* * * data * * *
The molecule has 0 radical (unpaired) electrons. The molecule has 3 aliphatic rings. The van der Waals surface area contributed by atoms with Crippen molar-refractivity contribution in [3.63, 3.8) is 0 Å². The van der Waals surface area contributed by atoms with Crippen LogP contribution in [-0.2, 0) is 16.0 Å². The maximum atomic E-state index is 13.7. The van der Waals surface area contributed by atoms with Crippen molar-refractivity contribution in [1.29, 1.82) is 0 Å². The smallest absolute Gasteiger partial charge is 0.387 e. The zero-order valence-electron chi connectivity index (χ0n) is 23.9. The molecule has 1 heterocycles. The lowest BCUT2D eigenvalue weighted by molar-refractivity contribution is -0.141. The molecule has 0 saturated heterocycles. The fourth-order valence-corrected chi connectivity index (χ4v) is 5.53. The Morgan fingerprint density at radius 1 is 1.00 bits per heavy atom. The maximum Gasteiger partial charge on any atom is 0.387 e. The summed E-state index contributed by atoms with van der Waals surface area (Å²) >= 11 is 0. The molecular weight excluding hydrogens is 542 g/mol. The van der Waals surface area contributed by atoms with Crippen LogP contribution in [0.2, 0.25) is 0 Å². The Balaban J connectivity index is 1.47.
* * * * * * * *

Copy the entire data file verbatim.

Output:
The molecule has 0 radical (unpaired) electrons. The molecule has 3 aliphatic rings. The van der Waals surface area contributed by atoms with Crippen molar-refractivity contribution in [3.63, 3.8) is 0 Å². The van der Waals surface area contributed by atoms with Crippen LogP contribution in [-0.2, 0) is 16.0 Å². The maximum atomic E-state index is 13.7. The van der Waals surface area contributed by atoms with Crippen molar-refractivity contribution in [1.29, 1.82) is 0 Å². The smallest absolute Gasteiger partial charge is 0.387 e. The zero-order valence-electron chi connectivity index (χ0n) is 23.9. The molecule has 1 heterocycles. The lowest BCUT2D eigenvalue weighted by molar-refractivity contribution is -0.141. The molecule has 0 saturated heterocycles. The fourth-order valence-corrected chi connectivity index (χ4v) is 5.53. The Morgan fingerprint density at radius 1 is 1.00 bits per heavy atom. The maximum Gasteiger partial charge on any atom is 0.387 e. The summed E-state index contributed by atoms with van der Waals surface area (Å²) >= 11 is 0. The molecular weight excluding hydrogens is 542 g/mol. The van der Waals surface area contributed by atoms with Crippen LogP contribution in [0.2, 0.25) is 0 Å². The Balaban J connectivity index is 1.47.